Art at Site		unkown	Qilin Statue


Qilin Statue

Forbidden City
The qilin (Chinese: 麒麟; pinyin: qílín) is a mythical hooved chimericalcreature known in Chinese and other East Asian cultures, said to appear with the imminent arrival or passing of a sage or illustrious ruler.[1] It is a good omen thought to occasion prosperity or serenity. It is often depicted with what looks like fire all over its body. The earliest references to the qilin are in the 5th century BC Zuo Zhuan.[2][3]The qilin made appearances in a variety of subsequent Chinese works of history and fiction, such as Feng Shen Bang. Emperor Wu of Hanapparently captured a live qilin in 122 BC, although Sima Qian was skeptical of this. In legend, the qilin became tiger-like after their disappearance in real life and become a stylized representation of the giraffe in the Ming Dynasty.[5][6] The identification of the qilin with giraffes began after Zheng He's voyage to East Africa(landing, among other places, in modern-day Somalia). The Ming Dynasty bought giraffes from the Somali merchants along with zebras, incense, and various other exotic animals.[7] Zheng He's fleet brought back two giraffes to Nanjing, and they were referred to as "qilins".[8] The Emperor proclaimed the giraffes magical creatures, whose capture signaled the greatness of his power. The identification between the qilin and the giraffe is supported by some attributes of the qilin, including its vegetarian and quiet nature. Its reputed ability to "walk on grass without disturbing it" may be related to the giraffe's long, thin legs. Also the qilin is described as having antlers like a deer and scales like a dragon or fish; since the giraffe has horn-like "ossicones" on its head and a tessellated coat pattern that looks like scales it is easy to draw an analogy between the two creatures. The identification of qilin with giraffes has had lasting influence: even today, the same word is used for the mythical animal and the giraffe in both Korean and Japanese.
Chinese guardian lions or Imperial guardian lion, traditionally known in Chinese simply as Shi (Chinese: 獅; pinyin: shī; literally: "lion"), and often called "Foo Dogs" in the West, are a common representation of the lion in pre-modern China. Statues of guardian lions have traditionally stood in front of Chinese Imperial palaces, Imperial tombs, government offices, temples, and the homes of government officials and the wealthy, from the Han Dynasty (206 BC-AD 220), and were believed to have powerful mythic protective benefits. They are also used in other artistic contexts, for example on door-knockers, and in pottery. Pairs of guardian lion statues are still common decorative and symbolic elements at the entrances to restaurants, hotels, supermarkets and other structures, with one sitting on each side of the entrance, in China and in other places around the world where the Chinese people have immigrated and settled, especially in localChinatowns. The lions are usually depicted in pairs. When used as statuary the pair would consist of a male leaning his paw upon an embroidered ball (in imperial contexts, representing supremacy over the world) and a female restraining a playful cub that is on its back (representing nurture).[1] Guardian lions are referred to various ways depending on language and context. In Chinese they are traditionally called simply shi (獅, Pinyin: shī) meaning lion — the word shi itself is thought to be derived from the Persian word šer.[2] Lions were first presented to the Han court by emissaries from Central Asia and Persia, and by the sixth century AD they were already popularly depicted as guardian figures. The lions are always presented in pairs, a manifestation of yin and yang, the female representing yin and the male yang. The male lion has its right front paw on a type of cloth ball simply called an "embroidered ball" (xiù qiú, 绣球), which is sometimes carved with a geometric pattern (coincidentally, resembling the figure called "Flower of Life" in the New Age movement). The female is essentially identical, but has a cub under the closer (left) paw to the male, representing the cycle of life. Symbolically, the female fu lion protects those dwelling inside, while the male guards the structure. Sometimes the female has her mouth closed, and the male open. This symbolizes the enunciation of the sacred word "om". However, Japanese adaptations state that the male is inhaling, representing life, while the female exhales, representing death. Other styles have both lions with a single large pearl in each of their partially opened mouths. The pearl is carved so that it can roll about in the lion's mouth but sized just large enough so that it can never be removed.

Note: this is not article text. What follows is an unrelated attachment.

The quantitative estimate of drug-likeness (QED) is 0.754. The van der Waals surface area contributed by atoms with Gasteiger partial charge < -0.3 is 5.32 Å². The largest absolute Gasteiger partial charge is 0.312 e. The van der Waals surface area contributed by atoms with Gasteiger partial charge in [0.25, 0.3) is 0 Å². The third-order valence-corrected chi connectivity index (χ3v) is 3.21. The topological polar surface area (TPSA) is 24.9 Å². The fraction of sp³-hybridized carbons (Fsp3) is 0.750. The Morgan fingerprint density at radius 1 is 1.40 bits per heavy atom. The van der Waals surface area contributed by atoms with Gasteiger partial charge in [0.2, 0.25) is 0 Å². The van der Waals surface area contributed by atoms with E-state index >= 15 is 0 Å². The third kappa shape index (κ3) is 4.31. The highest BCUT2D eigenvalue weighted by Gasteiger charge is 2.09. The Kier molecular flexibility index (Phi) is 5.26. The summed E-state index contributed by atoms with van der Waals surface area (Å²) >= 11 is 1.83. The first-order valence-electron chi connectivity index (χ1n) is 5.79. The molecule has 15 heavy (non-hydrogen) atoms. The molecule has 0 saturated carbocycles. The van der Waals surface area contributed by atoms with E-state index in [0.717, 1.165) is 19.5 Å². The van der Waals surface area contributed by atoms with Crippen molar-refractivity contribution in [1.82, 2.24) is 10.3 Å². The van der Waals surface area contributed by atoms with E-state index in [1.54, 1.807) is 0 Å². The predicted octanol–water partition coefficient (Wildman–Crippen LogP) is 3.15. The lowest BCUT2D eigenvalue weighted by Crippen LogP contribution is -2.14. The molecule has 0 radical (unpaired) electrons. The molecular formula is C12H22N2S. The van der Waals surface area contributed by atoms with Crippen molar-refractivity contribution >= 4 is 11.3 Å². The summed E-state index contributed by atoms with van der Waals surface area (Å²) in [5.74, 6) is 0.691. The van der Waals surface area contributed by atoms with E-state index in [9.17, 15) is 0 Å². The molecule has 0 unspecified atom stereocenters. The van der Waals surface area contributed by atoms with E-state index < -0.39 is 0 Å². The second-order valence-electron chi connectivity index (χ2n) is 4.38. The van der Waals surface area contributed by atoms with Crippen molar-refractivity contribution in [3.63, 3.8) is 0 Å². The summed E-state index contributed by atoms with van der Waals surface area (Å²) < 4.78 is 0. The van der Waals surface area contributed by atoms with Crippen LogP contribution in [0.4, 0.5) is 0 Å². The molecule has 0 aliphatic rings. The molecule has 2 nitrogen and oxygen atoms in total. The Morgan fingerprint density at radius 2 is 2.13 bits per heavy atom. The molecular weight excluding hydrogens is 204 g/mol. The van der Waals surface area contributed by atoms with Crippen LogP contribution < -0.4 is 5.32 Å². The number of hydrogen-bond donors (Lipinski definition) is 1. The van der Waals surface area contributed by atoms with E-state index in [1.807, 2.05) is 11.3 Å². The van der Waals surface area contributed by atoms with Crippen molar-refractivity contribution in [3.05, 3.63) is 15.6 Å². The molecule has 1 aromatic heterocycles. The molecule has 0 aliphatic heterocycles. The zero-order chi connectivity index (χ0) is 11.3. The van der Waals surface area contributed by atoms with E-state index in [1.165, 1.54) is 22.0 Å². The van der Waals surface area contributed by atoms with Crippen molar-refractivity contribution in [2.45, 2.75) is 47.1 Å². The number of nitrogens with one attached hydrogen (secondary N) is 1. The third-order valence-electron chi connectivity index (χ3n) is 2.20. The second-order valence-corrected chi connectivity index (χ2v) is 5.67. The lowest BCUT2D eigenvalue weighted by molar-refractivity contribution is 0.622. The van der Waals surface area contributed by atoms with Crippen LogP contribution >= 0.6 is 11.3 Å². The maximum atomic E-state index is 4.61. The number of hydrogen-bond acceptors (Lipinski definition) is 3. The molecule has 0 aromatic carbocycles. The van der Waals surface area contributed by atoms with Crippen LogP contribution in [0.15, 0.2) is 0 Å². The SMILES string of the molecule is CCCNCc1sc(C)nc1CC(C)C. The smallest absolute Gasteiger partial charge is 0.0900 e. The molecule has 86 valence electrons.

The Forbidden City was the Chinese imperial palace from the Ming dynasty to the end of the Qing dynasty. It is located in the center ofBeijing, China, and now houses the Palace Museum. It served as the home of emperors and their households as well as the ceremonial and political center of Chinese government for almost 500 years. Built in 1406 to 1420, the complex consists of 980 buildings and covers 72 ha (180 acres). The palace complex exemplifies traditional Chinese palatial architecture, and has influenced cultural and architectural developments in East Asia and elsewhere. The Forbidden City was declared a World Heritage Site in 1987, and is listed by UNESCO as the largest collection of preserved ancient wooden structures in the world. Since 1925, the Forbidden City has been under the charge of the Palace Museum, whose extensive collection of artwork and artifacts were built upon the imperial collections of the Ming and Qing dynasties. Part of the museum's former collection is now located in the National Palace Museum in Taipei. Both museums descend from the same institution, but were split after the Chinese Civil War.